8. I got the 750 Words habit…and then fell off the wagon a few days before I hit the 100 day mark and 100,000 words. Lost all my badges, and never even got a glimpse of that Pheonix. Too funny, dropping the ball like that, just when you think “it’s all sweet downhill coasting from here”…LOL I will crawl back on the wagon, as an effing ignominious egg, tonight. In the meantime, here’s a curious screenshot from the thoughts/emotions stats on one of my stranger days: Feeling mostly: HAPPY. Concerned mostly about: DEATH. wtf?
  9. Kris, on the recumbent bicycle he built at home, in the middle of his Old Tanami Track journey. He rode Some folks in 4-wheel drives stopped to take the pics, and were nice enough to e-mail them to us. All part of Kris’s love affair with solitude, big open spaces, adventure, the Outback, and bicycles The new book he has just finished writing, Bicycle Dreaming, launches in late January next year.

Q: What about the list, though, hmm?

A: List? what list?

Q: That one with all those things you said you were going to do…

A: Oh. That list. *sigh* I didn’t do too well with that list.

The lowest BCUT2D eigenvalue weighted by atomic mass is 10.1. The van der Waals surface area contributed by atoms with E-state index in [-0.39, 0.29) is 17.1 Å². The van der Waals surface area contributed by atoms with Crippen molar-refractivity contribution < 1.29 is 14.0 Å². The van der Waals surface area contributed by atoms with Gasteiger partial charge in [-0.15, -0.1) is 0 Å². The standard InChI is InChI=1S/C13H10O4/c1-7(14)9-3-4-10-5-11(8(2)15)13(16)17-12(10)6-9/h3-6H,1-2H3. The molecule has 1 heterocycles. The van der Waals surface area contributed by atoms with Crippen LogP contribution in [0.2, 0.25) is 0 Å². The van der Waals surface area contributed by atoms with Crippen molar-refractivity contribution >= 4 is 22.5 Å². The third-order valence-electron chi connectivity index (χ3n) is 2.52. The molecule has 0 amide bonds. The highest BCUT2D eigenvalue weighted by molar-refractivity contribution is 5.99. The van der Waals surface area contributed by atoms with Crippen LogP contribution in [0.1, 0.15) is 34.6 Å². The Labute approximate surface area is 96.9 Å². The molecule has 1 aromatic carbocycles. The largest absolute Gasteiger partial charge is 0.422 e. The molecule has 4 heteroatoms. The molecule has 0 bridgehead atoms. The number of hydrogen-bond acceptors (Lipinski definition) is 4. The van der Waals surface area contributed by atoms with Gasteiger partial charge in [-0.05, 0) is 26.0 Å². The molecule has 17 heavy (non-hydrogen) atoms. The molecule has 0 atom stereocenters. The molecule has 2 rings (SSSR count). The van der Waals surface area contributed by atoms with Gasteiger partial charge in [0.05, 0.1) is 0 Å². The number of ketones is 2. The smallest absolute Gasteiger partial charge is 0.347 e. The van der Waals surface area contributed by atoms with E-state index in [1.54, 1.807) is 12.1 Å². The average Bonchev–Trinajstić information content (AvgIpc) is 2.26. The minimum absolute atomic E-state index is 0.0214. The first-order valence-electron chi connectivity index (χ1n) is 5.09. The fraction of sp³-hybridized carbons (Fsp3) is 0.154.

1. Fill a sketchbook with drawings (FAIL)

2. Join a group and complete a 365 photo challenge (FAIL)

3. grow a lovely veggie and flower garden on the boat …yeesh! (FAIL)(Note: I have tomatoes and basil, so not a total failure. But not the self-reliant gardening I initially wanted.)

4. “Random Acts of Crewelty” : Have An Exhibit in 2011 (okay, not technically over yet, there’s hope for this one!)

5. The Phat Quarter Swap: Movies!

6. Sew a Spool Bird: “Red Brocade Bird”

7. Sew at least one item with each of the patterns in my collection (FAIL)

8. Make a group of 15 journals using the Allium flower technique (Note: I have made 3 journals with Allium flowers on them.)

9. Framed, embroidered pendants and jewelry (FAIL)

10. Read 10 books before the end of the year

11. Use up all my small canvases…paint lots of small paintings! (FAIL)

12. Write 4 poems (FAIL…no, make that SPECTACULAR FAIL!)

13. Craft a series of patchworked journals and mini quilts (20) (FAIL, FAIL, FAIL)

14. Craft 12 Bijou (miniature) books using existing materials (FAIL)

15. Complete the August Challenge on

Who gives a rat’s ass, anyway? *laughs out loud*

Meh, better luck next year!

Happy New Year, everybody!